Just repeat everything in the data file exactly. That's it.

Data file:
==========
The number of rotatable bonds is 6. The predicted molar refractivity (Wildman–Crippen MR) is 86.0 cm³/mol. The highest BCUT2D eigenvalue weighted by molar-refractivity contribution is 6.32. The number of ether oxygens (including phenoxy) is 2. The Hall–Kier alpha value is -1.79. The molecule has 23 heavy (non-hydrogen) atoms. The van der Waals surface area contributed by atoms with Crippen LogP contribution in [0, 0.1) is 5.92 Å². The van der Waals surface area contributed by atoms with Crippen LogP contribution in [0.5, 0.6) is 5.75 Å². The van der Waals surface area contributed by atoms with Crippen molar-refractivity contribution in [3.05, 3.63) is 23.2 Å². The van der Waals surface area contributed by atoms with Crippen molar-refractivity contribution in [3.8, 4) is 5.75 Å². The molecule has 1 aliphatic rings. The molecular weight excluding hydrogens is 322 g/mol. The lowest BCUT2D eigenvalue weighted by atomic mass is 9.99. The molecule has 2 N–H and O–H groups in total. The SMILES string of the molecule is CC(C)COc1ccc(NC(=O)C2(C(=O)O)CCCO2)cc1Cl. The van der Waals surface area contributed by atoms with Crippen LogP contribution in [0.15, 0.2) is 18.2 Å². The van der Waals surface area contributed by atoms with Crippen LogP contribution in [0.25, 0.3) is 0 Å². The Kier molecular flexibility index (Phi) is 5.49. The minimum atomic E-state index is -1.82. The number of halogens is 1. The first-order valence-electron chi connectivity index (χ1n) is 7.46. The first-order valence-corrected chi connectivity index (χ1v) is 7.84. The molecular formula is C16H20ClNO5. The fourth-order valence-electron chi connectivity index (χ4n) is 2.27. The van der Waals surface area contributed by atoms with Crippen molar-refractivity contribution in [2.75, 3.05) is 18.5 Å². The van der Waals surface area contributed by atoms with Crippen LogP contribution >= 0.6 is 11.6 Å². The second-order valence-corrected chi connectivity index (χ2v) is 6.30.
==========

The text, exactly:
The number of rotatable bonds is 6. The predicted molar refractivity (Wildman–Crippen MR) is 86.0 cm³/mol. The highest BCUT2D eigenvalue weighted by molar-refractivity contribution is 6.32. The number of ether oxygens (including phenoxy) is 2. The Hall–Kier alpha value is -1.79. The molecule has 23 heavy (non-hydrogen) atoms. The van der Waals surface area contributed by atoms with Crippen LogP contribution in [0, 0.1) is 5.92 Å². The van der Waals surface area contributed by atoms with Crippen LogP contribution in [0.5, 0.6) is 5.75 Å². The van der Waals surface area contributed by atoms with Crippen molar-refractivity contribution in [3.05, 3.63) is 23.2 Å². The van der Waals surface area contributed by atoms with Crippen molar-refractivity contribution in [3.8, 4) is 5.75 Å². The molecule has 1 aliphatic rings. The molecular weight excluding hydrogens is 322 g/mol. The lowest BCUT2D eigenvalue weighted by atomic mass is 9.99. The molecule has 2 N–H and O–H groups in total. The SMILES string of the molecule is CC(C)COc1ccc(NC(=O)C2(C(=O)O)CCCO2)cc1Cl. The van der Waals surface area contributed by atoms with Crippen LogP contribution in [0.15, 0.2) is 18.2 Å². The van der Waals surface area contributed by atoms with Crippen LogP contribution in [0.25, 0.3) is 0 Å². The Kier molecular flexibility index (Phi) is 5.49. The minimum atomic E-state index is -1.82. The number of halogens is 1. The first-order valence-electron chi connectivity index (χ1n) is 7.46. The first-order valence-corrected chi connectivity index (χ1v) is 7.84. The molecular formula is C16H20ClNO5. The fourth-order valence-electron chi connectivity index (χ4n) is 2.27. The van der Waals surface area contributed by atoms with Crippen molar-refractivity contribution in [2.75, 3.05) is 18.5 Å². The van der Waals surface area contributed by atoms with Crippen LogP contribution >= 0.6 is 11.6 Å². The second-order valence-corrected chi connectivity index (χ2v) is 6.30.